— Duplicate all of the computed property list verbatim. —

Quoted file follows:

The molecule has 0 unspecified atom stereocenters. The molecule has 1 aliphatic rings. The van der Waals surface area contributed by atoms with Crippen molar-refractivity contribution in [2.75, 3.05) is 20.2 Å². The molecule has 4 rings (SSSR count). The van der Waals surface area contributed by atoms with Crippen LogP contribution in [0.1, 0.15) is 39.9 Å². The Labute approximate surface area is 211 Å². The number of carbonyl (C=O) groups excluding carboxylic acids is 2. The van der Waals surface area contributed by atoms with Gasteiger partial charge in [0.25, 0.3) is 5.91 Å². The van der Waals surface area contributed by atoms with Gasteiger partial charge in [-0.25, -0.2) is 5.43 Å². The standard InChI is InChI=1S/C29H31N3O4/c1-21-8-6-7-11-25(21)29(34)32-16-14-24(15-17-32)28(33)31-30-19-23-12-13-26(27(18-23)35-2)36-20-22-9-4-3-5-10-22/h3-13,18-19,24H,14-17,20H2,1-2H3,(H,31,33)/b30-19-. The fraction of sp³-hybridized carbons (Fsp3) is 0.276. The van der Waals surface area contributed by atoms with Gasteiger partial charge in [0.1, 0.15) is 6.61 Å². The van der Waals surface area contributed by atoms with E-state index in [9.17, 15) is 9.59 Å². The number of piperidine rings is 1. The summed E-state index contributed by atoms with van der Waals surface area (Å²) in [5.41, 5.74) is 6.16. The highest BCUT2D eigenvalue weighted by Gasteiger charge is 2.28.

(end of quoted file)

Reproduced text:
The molecule has 0 unspecified atom stereocenters. The molecule has 1 aliphatic rings. The van der Waals surface area contributed by atoms with Crippen molar-refractivity contribution in [2.75, 3.05) is 20.2 Å². The molecule has 4 rings (SSSR count). The van der Waals surface area contributed by atoms with Crippen LogP contribution in [0.1, 0.15) is 39.9 Å². The Labute approximate surface area is 211 Å². The number of carbonyl (C=O) groups excluding carboxylic acids is 2. The van der Waals surface area contributed by atoms with Gasteiger partial charge in [0.25, 0.3) is 5.91 Å². The van der Waals surface area contributed by atoms with Gasteiger partial charge in [-0.25, -0.2) is 5.43 Å². The standard InChI is InChI=1S/C29H31N3O4/c1-21-8-6-7-11-25(21)29(34)32-16-14-24(15-17-32)28(33)31-30-19-23-12-13-26(27(18-23)35-2)36-20-22-9-4-3-5-10-22/h3-13,18-19,24H,14-17,20H2,1-2H3,(H,31,33)/b30-19-. The fraction of sp³-hybridized carbons (Fsp3) is 0.276. The van der Waals surface area contributed by atoms with Gasteiger partial charge in [0.1, 0.15) is 6.61 Å². The van der Waals surface area contributed by atoms with E-state index in [9.17, 15) is 9.59 Å². The number of piperidine rings is 1. The summed E-state index contributed by atoms with van der Waals surface area (Å²) in [5.41, 5.74) is 6.16. The highest BCUT2D eigenvalue weighted by Gasteiger charge is 2.28.